NEW YORK — Wayne Wonder isn’t complaining about how long it’s taken for him to achieve some measure of recognition by the masses; he’s just happy to be here.
“I just write a song and hope that everyone can appreciate it, no matter what color or what class,” Wonder, 30, said recently while visiting Manhattan.
Wonder’s songwriting, producing and smooth serenading have made him a staple in clubs for almost a year and have kept him on the Billboard chart for the past 14 weeks. His hit “No Letting Go” has bubbled from an underground sensation to crossover success.
“It’s just a personal experience,” he said. “I wrote this song [about a girl] without calling her name in the song because she always said to me, ‘You are always [calling] these other girls’ names.’ I said, ‘I don’t have to call your name, I’ll just write a song and you can appreciate it.’ Everybody loves it, which is surprising to me. When I’m writing, I don’t think [about whether the song] will be a big hit.”
The sexy swivels of Wayne’s curvaceous backup dancers and Little X shot-calling on set have helped the video for “No Letting Go,” the first release off of Wayne’s No Holding Back, become an airwave favorite as well.
“Well, the video, it took us 24 hours [to shoot],” he said about the production, which took place in December in Ocho Rios, Jamaica. “It was raining in the morning and the shoot was supposed to start at like 6:30 a.m. and it never really got started until about maybe 8 o’clock. God was on our side. We prayed on the rain, and the sunshine came out. X is so down-to-earth, and he just lets you feel a comfort level in what you’re doing. The video, to me, was a success; the dances, everyone enjoying themselves on the stage, there was no bad vibe.”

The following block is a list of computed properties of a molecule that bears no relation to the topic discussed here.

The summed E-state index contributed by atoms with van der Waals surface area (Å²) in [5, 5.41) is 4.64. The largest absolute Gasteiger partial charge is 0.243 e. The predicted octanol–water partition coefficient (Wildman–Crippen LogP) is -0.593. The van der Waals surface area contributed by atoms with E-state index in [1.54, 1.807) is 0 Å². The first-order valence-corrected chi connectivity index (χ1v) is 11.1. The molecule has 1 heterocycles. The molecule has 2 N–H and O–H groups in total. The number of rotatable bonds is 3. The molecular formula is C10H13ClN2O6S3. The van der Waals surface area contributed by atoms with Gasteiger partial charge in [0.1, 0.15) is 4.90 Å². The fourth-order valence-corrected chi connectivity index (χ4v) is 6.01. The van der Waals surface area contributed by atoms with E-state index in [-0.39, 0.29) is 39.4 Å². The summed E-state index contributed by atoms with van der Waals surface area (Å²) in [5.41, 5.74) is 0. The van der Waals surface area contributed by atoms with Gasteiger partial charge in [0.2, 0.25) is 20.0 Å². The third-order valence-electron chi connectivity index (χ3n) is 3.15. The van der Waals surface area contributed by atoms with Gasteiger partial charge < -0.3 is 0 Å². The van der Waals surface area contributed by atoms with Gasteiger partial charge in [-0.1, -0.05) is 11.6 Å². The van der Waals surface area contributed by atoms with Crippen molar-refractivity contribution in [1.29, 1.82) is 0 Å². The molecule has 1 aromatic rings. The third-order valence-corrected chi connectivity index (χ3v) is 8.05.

Although his spokesperson said that Wayne’s probable second single will be “Glad You Came My Way,” the singer’s vibe has him leaning toward “Friend Like Me.”
“My choice of single is ‘Friend Like Me’ [because] it’s real and personal for me,” Wonder explained. “It’s about [how] I met this girl and the vibe was so right. When I was leaving, she said she wanted me to pinky promise to always keep in touch with her. ‘All she needs is just a friend like me/ All she needs is a good friend.’ ”
Wonder, who was born Von Wayne Charles in Buff Bay, Jamaica, cultivated his craft by working with such good friends as famed reggae producer David Kelly in the late ’80s and throughout the ’90s. Together Wayne and Kelly churned out hits in Jamaica like “I’m Only Human” and the dancehall classic “Saddest Day.”
“Saddest Day” became Wayne’s first big conduit to the U.S. when he sang on Foxy Brown’s remake on her Broken Silence LP in 2001. Luck followed Wayne when his friend Joel Chin, who is in A&R at VP Records, signed him last winter. VP, which also had another hot commodity on its hands at the time with Sean Paul, was in the process of inking a deal with Atlantic, giving the label an option to release certain artists via joint venture. VP and Atlantic became partners in January, and Wayne’s No Holding Back dropped in March.
“[It’s called] No Holding Back because I finally got the opportunity to just express myself,” Wonder explained. “My own creative freedom of doing this writing, producing, co-producing, arranging, so it’s no holding back. I’m just going to give it to you all.”